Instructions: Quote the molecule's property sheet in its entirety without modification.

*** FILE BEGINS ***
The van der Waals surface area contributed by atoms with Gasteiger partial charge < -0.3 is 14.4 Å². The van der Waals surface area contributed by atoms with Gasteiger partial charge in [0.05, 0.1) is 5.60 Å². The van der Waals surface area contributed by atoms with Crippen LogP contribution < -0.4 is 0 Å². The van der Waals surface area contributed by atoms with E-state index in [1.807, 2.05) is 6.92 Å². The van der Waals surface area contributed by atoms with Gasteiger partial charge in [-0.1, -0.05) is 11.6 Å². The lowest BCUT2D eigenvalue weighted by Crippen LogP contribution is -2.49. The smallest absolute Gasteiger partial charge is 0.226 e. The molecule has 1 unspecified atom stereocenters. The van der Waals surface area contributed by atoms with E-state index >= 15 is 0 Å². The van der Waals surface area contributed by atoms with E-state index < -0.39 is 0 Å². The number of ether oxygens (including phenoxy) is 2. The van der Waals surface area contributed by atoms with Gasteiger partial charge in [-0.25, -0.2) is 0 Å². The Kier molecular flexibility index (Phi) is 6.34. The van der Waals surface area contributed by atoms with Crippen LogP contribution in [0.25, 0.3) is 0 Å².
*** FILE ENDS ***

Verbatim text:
The van der Waals surface area contributed by atoms with Gasteiger partial charge < -0.3 is 14.4 Å². The van der Waals surface area contributed by atoms with Gasteiger partial charge in [0.05, 0.1) is 5.60 Å². The van der Waals surface area contributed by atoms with Crippen LogP contribution < -0.4 is 0 Å². The van der Waals surface area contributed by atoms with E-state index in [1.807, 2.05) is 6.92 Å². The van der Waals surface area contributed by atoms with Gasteiger partial charge in [-0.1, -0.05) is 11.6 Å². The lowest BCUT2D eigenvalue weighted by Crippen LogP contribution is -2.49. The smallest absolute Gasteiger partial charge is 0.226 e. The molecule has 1 unspecified atom stereocenters. The van der Waals surface area contributed by atoms with E-state index >= 15 is 0 Å². The van der Waals surface area contributed by atoms with E-state index < -0.39 is 0 Å². The number of ether oxygens (including phenoxy) is 2. The van der Waals surface area contributed by atoms with Gasteiger partial charge in [-0.25, -0.2) is 0 Å². The Kier molecular flexibility index (Phi) is 6.34. The van der Waals surface area contributed by atoms with Crippen LogP contribution in [0.25, 0.3) is 0 Å².